Going back to reel basics
Lew’s re-introduces updated version of BB1N
Other than a lunker bass, a fisherman can’t ask for anything better for Christmas than one of Lew’s new BB1N baitcasting reels.
I fished Lew’s reels until they went out of production a few years ago, after Browning took them over and then Bass Pro Shops. At one point, I was so taken with those reels that when Bass Pro Shops priced them at $49.95 for some Midnight Madness sale, I bought 50 of them.
Lew’s came back into the fishing market in 2012, and we resumed the fantastic relationship we had for so many years. I have been working with them all year to get that old BB1N reel back on the market, and as of Oct. 26 I can sit back and know that I’ll never need to buy another reel.
Lew’s new BB1 reel should be on the shelves of tackle shops and in catalogs in time to make somebody a great Christmas present. I’d say it should be on everbody’s wish list because it will outcast any reel on the market by 10 yards — easy. This new reel has all the features that made the old BB1N great, but they’ve just been improved and updated by the new materials and technology that wasn’t available back in 1993 when I won the Bassmasters Classic fishing a BB1N.
I have been working with the prototypes for these new reels all year, and I’ve been really putting the finished product through some testing the past two months. I can cast a ¾-ounce lipless crankbait 69 yards with it — I’ve measured almost ever cast at between 69 and 70 yards. I can’t get quite the same distance with a big deep-diving crankbait because the lip catches more air, but it’s close, and I can say it coming out is probably one of the best things that’s ever happened to crankbait fishermen. It will outcast any reel on the market by at least 10 yards, and to me, that means being able to get a crankbait at least two or three feet deeper.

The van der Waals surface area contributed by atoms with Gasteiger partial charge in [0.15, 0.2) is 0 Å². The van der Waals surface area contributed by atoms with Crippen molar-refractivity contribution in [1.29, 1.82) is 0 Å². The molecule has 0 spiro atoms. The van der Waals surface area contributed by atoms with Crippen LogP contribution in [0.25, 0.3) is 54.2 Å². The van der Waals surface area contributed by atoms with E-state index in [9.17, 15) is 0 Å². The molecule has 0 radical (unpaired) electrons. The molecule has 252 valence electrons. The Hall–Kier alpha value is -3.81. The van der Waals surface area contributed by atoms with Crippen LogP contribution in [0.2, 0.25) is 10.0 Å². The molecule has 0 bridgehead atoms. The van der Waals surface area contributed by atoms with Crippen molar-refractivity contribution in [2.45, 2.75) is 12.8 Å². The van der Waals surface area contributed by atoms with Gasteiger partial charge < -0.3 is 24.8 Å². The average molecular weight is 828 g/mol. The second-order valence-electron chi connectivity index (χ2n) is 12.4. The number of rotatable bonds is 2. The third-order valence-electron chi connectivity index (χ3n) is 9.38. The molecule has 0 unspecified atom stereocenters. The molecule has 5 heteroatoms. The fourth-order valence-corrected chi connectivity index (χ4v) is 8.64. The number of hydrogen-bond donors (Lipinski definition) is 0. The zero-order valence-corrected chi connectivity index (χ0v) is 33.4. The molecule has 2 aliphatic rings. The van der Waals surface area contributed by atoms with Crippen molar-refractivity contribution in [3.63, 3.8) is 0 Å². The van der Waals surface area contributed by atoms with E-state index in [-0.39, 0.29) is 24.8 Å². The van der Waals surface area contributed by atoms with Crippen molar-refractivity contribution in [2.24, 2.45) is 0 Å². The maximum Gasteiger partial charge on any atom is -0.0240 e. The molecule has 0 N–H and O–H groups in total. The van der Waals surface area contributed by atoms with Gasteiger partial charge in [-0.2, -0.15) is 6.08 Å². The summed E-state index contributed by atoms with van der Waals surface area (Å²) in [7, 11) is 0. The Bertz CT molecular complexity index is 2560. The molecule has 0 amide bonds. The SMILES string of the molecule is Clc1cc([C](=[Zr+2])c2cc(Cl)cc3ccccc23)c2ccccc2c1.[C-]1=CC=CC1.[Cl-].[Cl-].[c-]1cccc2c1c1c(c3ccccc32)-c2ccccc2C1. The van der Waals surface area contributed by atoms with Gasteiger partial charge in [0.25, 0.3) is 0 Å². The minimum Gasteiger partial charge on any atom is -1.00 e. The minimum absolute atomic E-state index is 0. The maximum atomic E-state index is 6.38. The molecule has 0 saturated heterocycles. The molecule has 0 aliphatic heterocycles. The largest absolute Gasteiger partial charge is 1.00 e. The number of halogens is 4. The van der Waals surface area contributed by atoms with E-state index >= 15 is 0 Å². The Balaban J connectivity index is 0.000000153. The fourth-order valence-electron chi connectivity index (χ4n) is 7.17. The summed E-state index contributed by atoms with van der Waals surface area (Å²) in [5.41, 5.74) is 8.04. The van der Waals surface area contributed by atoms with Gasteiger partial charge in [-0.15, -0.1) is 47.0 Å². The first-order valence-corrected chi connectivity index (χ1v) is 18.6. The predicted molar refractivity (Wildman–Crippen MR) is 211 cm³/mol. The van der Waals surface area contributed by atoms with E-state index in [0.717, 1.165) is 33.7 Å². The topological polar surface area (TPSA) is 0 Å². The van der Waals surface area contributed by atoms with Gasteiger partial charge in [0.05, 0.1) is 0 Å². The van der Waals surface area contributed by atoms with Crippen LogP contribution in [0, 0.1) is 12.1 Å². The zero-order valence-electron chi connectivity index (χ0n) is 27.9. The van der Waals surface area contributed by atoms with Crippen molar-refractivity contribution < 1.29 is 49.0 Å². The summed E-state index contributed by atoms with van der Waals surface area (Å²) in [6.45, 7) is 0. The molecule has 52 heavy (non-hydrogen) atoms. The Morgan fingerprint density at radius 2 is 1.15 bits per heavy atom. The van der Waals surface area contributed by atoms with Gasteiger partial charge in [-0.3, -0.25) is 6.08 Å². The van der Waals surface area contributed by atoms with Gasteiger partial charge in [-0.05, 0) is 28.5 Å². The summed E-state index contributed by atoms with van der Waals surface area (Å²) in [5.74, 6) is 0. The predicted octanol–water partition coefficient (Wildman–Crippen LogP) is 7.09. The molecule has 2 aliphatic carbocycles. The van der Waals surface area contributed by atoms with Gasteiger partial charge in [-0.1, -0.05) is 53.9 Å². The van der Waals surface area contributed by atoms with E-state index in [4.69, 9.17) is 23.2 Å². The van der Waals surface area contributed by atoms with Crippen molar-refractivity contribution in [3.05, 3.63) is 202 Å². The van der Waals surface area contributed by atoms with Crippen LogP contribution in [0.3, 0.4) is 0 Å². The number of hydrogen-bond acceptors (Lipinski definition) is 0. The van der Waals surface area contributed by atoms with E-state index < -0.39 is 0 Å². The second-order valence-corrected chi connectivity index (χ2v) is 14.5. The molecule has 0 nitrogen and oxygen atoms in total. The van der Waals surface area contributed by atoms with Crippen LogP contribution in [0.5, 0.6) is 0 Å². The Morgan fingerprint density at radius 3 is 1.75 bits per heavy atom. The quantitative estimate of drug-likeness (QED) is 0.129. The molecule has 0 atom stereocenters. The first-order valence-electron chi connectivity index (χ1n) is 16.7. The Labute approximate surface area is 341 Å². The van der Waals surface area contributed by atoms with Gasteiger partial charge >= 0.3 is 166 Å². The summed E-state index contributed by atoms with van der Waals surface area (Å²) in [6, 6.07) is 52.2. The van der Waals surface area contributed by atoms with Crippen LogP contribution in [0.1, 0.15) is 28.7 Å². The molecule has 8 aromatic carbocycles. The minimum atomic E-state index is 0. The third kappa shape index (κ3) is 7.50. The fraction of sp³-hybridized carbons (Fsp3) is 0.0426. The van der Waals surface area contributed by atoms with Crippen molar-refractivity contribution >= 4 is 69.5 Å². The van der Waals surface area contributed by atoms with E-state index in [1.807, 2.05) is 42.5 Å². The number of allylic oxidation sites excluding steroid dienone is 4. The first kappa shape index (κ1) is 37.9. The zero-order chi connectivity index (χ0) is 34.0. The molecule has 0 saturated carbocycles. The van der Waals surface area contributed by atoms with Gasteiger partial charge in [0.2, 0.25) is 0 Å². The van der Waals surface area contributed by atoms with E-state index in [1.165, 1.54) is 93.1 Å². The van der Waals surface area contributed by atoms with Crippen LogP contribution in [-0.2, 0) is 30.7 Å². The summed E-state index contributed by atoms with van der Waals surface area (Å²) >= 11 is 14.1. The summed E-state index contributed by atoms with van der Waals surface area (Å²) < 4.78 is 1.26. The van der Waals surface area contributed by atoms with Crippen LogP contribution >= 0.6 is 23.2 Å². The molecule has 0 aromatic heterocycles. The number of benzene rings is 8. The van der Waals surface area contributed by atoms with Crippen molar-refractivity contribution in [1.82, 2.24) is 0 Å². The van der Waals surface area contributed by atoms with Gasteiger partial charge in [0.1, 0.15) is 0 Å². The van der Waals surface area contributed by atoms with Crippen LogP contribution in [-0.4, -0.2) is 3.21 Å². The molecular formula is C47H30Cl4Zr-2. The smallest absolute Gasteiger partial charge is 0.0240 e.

This reel comes in three different styles, with speed of retrieve being the big difference. The one I’m using for crankbaits has a 5.1-to-1 retrieve ratio — it brings in 21 inches of line per turn of the handle, which is the same as the old BB1N. They also have 6.4-to-1 and 7.1-to-1 retreive reels for fishing worms and spinnerbaits, jigs and other baits. But it’s mainly that crankbait reel that has my attention.
The improvements over the old BB1N include an improved braking system. The old reel had a 2:10 braking system, and this one is 6:10. Also, the old one had three ball-bearings, and this one has 10. It’s downsized a little, but it’s still sort of tear-drop shaped, and even though it’s slightly smaller, it has the same spool capacity: 165 yards of 12-pound test. You can crank all day and it won’t wear you out. It’s got that big spool and powerful gears, and you can fish it all day.
I went to Grand Lake of the Cherokees in Oklahoma for a week back in October where we introduced it to a bunch of outdoor writers, and they were really impressed — everybody was impressed.
I guess I shouldn’t be surprised. Lew Childre was just so far ahead of everybody else when he was designing rods and reels 30 years ago. He got Shimano to make the reels for him first, and he kept improving it and perfecting it, and when Shimano started to build their own reels, he had Ryobi make them, and then Browning started marketing them. Everbody who was a good crankbait fisherman had those old Lew’s reels. They had to; if the fish were on a crankbait bite, nobody could compete with you if they didn’t have a Lew’s reel, and I feel the same way about this newest model.
So if you’ve got to drop some hints to your wife or other family members about something you might want to find in your Christmas stocking, you could do a lot worse than the new Lew’s BB1. I’m convinced it will be your favorite reel for years to come.
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